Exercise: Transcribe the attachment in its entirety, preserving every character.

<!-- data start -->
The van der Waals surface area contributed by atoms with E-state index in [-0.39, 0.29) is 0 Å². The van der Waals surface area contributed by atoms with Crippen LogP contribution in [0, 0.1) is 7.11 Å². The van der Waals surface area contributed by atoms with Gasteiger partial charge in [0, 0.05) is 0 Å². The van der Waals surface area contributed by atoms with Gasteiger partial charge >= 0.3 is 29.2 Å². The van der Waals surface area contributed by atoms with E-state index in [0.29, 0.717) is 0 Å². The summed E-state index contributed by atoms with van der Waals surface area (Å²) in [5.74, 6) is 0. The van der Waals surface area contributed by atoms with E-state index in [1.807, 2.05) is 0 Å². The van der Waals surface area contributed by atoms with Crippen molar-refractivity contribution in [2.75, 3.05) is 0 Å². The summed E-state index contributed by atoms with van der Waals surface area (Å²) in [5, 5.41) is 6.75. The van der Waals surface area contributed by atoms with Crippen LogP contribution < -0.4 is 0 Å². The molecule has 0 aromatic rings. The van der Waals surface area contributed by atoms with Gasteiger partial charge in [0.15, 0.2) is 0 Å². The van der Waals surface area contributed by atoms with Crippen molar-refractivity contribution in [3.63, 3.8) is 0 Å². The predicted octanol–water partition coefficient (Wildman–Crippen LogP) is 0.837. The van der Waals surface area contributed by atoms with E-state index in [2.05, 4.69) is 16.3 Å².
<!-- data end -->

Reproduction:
The van der Waals surface area contributed by atoms with E-state index in [-0.39, 0.29) is 0 Å². The van der Waals surface area contributed by atoms with Crippen LogP contribution in [0, 0.1) is 7.11 Å². The van der Waals surface area contributed by atoms with Gasteiger partial charge in [0, 0.05) is 0 Å². The van der Waals surface area contributed by atoms with Gasteiger partial charge >= 0.3 is 29.2 Å². The van der Waals surface area contributed by atoms with E-state index in [0.29, 0.717) is 0 Å². The summed E-state index contributed by atoms with van der Waals surface area (Å²) in [5.74, 6) is 0. The van der Waals surface area contributed by atoms with E-state index in [1.807, 2.05) is 0 Å². The van der Waals surface area contributed by atoms with Crippen molar-refractivity contribution in [2.75, 3.05) is 0 Å². The summed E-state index contributed by atoms with van der Waals surface area (Å²) in [5, 5.41) is 6.75. The van der Waals surface area contributed by atoms with Crippen LogP contribution < -0.4 is 0 Å². The molecule has 0 aromatic rings. The van der Waals surface area contributed by atoms with Gasteiger partial charge in [0.15, 0.2) is 0 Å². The van der Waals surface area contributed by atoms with Crippen molar-refractivity contribution in [3.63, 3.8) is 0 Å². The predicted octanol–water partition coefficient (Wildman–Crippen LogP) is 0.837. The van der Waals surface area contributed by atoms with E-state index in [2.05, 4.69) is 16.3 Å².